Amad runs a CNG car-fitting shop in the G-11 Market. In a room upstairs I sat with him and a few other car mechanics and put a few questions. Amad said he had spotted Rimsha carrying a few burnt pages in a plastic shopping bag which on closer inspection turned out to be pages from the Nurani Qaida, a helpful primer for mastering the Arabic alphabet, preparatory to reading the Quran…pages not from the Quran then, and spotted by a person who could not read.
Forget for a moment the technicalities of what was burnt, I said. Did he think the girl Rimsha had any quarrel with Islam? No, he said, the others too nodding their heads in agreement. So what was all the fuss about and how was the glory of Islam affected? They all looked pretty blank. Had Rimsha meant to hurt anyone’s sentiments? Again silence. Amad looked a well-meaning person but clearly out of his depth.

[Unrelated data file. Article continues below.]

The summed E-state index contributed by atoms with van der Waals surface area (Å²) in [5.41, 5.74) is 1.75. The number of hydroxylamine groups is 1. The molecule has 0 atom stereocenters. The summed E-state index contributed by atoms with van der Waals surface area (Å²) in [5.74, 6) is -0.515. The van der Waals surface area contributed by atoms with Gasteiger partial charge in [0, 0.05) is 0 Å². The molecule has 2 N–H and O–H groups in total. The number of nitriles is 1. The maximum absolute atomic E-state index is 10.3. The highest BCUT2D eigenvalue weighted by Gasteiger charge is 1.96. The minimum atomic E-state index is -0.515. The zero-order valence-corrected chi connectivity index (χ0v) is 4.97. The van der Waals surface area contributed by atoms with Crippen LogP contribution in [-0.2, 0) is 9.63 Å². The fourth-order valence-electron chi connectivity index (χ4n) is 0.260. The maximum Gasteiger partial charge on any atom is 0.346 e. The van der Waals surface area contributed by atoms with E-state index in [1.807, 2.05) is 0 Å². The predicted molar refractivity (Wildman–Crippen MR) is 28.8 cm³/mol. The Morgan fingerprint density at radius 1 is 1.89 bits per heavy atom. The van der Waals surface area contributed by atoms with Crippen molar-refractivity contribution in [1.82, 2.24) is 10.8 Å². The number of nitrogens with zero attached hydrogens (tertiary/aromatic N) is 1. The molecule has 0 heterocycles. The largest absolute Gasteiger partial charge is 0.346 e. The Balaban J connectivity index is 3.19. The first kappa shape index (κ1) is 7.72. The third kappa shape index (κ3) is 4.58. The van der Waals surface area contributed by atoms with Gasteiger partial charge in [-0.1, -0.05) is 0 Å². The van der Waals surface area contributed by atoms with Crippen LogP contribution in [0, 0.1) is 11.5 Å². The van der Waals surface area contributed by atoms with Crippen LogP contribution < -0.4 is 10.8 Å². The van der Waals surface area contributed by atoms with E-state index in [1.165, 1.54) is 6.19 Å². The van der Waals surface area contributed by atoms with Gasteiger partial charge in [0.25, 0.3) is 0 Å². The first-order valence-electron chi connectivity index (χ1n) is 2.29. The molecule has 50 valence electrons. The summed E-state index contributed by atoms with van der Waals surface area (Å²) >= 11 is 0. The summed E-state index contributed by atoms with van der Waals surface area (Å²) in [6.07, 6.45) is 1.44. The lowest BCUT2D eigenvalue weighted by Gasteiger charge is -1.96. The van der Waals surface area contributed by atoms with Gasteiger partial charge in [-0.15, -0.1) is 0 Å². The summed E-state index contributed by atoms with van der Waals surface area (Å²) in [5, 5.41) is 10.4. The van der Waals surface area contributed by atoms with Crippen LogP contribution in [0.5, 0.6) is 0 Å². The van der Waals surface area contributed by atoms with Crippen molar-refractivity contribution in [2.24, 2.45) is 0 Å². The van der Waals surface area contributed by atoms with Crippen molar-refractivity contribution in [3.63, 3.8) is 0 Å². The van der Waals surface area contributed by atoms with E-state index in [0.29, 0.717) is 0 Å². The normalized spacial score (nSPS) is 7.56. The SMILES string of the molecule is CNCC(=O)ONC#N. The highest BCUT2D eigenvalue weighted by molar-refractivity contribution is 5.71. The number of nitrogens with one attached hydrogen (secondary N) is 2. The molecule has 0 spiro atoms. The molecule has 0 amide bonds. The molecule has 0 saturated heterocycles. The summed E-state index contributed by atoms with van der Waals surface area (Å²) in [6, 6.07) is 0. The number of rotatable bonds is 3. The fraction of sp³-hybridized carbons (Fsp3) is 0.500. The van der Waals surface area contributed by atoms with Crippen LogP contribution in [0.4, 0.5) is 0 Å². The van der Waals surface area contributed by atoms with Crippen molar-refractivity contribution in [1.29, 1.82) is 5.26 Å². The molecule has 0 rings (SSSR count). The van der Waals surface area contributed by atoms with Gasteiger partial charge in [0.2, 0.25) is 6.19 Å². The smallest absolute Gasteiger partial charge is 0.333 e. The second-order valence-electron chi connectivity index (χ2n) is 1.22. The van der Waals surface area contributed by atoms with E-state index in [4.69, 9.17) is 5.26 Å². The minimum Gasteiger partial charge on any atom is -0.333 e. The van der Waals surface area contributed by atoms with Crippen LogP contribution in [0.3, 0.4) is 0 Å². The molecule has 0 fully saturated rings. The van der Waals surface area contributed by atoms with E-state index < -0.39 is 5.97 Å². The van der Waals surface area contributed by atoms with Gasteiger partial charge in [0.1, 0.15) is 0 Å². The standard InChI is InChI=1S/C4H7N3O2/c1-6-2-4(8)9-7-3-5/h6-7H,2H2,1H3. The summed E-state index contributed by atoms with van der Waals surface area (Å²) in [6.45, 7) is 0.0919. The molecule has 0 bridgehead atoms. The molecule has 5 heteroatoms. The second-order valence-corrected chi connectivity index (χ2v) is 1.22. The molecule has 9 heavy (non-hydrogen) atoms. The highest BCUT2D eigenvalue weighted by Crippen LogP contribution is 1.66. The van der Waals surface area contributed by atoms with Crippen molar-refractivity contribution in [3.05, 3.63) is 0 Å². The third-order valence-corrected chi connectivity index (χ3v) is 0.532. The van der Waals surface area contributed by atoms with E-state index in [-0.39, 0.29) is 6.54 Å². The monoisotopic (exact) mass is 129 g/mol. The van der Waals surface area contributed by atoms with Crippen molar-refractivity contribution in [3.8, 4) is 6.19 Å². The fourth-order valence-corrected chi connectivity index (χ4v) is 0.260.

If the complainant in the case could not read the texts alleged to be from the Quran and did not believe the accused to have any quarrel with religion, how did Rimsha end up jailed under suspicion of blasphemy? This is what Ayaz Amir found.
The imam held a council of war and Rimsha’s family was told to leave the locality within an hour. The police were also informed. Mercifully, no announcement was made on the mosque loudspeaker but matters took an ugly turn when news of the supposed outrage spread to the nearby bazaar. From most accounts it was Muhammad Amir Kazmi, an Urdu-speaking migrant from Karachi who runs his small Mashallah General Store, who was in the forefront of the agitation. After repeated announcements from the local mosque, a crowd gathered and the road was blocked. The crowd then marched to the Ramna police station where, discretion triumphing over valour, a blasphemy case on Amad’s complaint was registered against Rimsha and she was arrested.